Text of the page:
Cleanliness Validation Analyzed in CERAM White Paper

CERAM, an independent expert in materials testing, analysis and consultancy for the medical devices sector, published a white paper on cleanliness and cleaning process validation.

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The paper, which has been written by Dr. Chris Pickles, Head of Surface Science at CERAM, looks at guidance on cleanliness validation from regulatory bodies, such as the Federal Drug Administration (FDA), and compares the different analytical methods that are available to validate cleanliness and cleaning processes.

The issue of cleanliness validation is an important one for all medical device manufacturers; failure to comply with specific cleanliness validation procedures, set out by bodies such as the FDA, will result in the product not being allowed to enter the market or being recalled. The problem for manufacturers is that regulations do not stipulate how cleanliness should be validated, just that residue limits should be set and then documentation provided to show that these limits have not been exceeded.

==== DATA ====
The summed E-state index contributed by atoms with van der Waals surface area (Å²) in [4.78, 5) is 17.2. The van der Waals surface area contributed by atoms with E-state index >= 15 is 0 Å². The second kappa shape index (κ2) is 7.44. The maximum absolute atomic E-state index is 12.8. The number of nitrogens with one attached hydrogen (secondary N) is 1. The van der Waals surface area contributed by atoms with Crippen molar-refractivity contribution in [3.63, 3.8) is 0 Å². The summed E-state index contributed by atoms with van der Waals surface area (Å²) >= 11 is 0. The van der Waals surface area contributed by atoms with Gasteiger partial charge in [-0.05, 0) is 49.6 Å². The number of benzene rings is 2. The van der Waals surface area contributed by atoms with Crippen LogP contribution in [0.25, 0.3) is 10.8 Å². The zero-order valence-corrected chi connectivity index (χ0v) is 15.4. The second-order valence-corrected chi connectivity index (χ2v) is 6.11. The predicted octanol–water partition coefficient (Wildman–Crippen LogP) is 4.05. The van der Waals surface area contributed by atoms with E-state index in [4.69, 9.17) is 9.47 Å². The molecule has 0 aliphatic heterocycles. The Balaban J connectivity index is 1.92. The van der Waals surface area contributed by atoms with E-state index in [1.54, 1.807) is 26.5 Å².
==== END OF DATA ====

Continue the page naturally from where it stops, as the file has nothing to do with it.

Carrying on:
“Choosing a cleanliness validation method can be confusing and time-consuming for manufacturers,” said Chris Pickles. “We've compared different validation methods: direct surface analysis, residue analysis and gravimetric analysis, in order to give companies the tools they need to select the method that is right for their product.”

The white paper can be downloaded for free at www.ceram.com/medical

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